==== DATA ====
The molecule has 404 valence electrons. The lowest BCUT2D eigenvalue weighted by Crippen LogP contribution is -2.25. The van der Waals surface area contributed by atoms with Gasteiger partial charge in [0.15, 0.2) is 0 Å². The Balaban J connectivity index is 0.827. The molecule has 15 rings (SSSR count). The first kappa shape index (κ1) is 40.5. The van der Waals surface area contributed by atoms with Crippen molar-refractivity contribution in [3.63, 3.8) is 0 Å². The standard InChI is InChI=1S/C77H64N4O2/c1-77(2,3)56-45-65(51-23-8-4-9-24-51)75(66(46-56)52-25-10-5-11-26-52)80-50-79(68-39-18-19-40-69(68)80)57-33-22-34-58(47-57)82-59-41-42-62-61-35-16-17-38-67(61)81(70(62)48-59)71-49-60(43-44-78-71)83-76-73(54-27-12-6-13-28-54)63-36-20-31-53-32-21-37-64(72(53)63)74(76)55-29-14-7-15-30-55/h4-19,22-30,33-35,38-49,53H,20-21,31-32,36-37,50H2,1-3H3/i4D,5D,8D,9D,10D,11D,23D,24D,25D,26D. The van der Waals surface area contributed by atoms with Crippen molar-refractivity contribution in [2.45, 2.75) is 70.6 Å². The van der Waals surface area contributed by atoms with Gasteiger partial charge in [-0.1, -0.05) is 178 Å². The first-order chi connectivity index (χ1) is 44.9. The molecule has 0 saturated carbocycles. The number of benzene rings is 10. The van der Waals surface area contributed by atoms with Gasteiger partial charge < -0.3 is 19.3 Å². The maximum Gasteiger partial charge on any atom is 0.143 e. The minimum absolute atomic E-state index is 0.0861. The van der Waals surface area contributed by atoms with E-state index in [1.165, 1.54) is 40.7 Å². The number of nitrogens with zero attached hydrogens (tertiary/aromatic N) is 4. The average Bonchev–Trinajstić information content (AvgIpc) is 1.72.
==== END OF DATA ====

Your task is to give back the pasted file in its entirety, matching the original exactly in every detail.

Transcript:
The molecule has 404 valence electrons. The lowest BCUT2D eigenvalue weighted by Crippen LogP contribution is -2.25. The van der Waals surface area contributed by atoms with Gasteiger partial charge in [0.15, 0.2) is 0 Å². The Balaban J connectivity index is 0.827. The molecule has 15 rings (SSSR count). The first kappa shape index (κ1) is 40.5. The van der Waals surface area contributed by atoms with Crippen molar-refractivity contribution in [3.63, 3.8) is 0 Å². The standard InChI is InChI=1S/C77H64N4O2/c1-77(2,3)56-45-65(51-23-8-4-9-24-51)75(66(46-56)52-25-10-5-11-26-52)80-50-79(68-39-18-19-40-69(68)80)57-33-22-34-58(47-57)82-59-41-42-62-61-35-16-17-38-67(61)81(70(62)48-59)71-49-60(43-44-78-71)83-76-73(54-27-12-6-13-28-54)63-36-20-31-53-32-21-37-64(72(53)63)74(76)55-29-14-7-15-30-55/h4-19,22-30,33-35,38-49,53H,20-21,31-32,36-37,50H2,1-3H3/i4D,5D,8D,9D,10D,11D,23D,24D,25D,26D. The van der Waals surface area contributed by atoms with Crippen molar-refractivity contribution in [2.45, 2.75) is 70.6 Å². The van der Waals surface area contributed by atoms with Gasteiger partial charge in [-0.1, -0.05) is 178 Å². The first-order chi connectivity index (χ1) is 44.9. The molecule has 0 saturated carbocycles. The number of benzene rings is 10. The van der Waals surface area contributed by atoms with Gasteiger partial charge < -0.3 is 19.3 Å². The maximum Gasteiger partial charge on any atom is 0.143 e. The minimum absolute atomic E-state index is 0.0861. The van der Waals surface area contributed by atoms with E-state index in [1.165, 1.54) is 40.7 Å². The number of nitrogens with zero attached hydrogens (tertiary/aromatic N) is 4. The average Bonchev–Trinajstić information content (AvgIpc) is 1.72.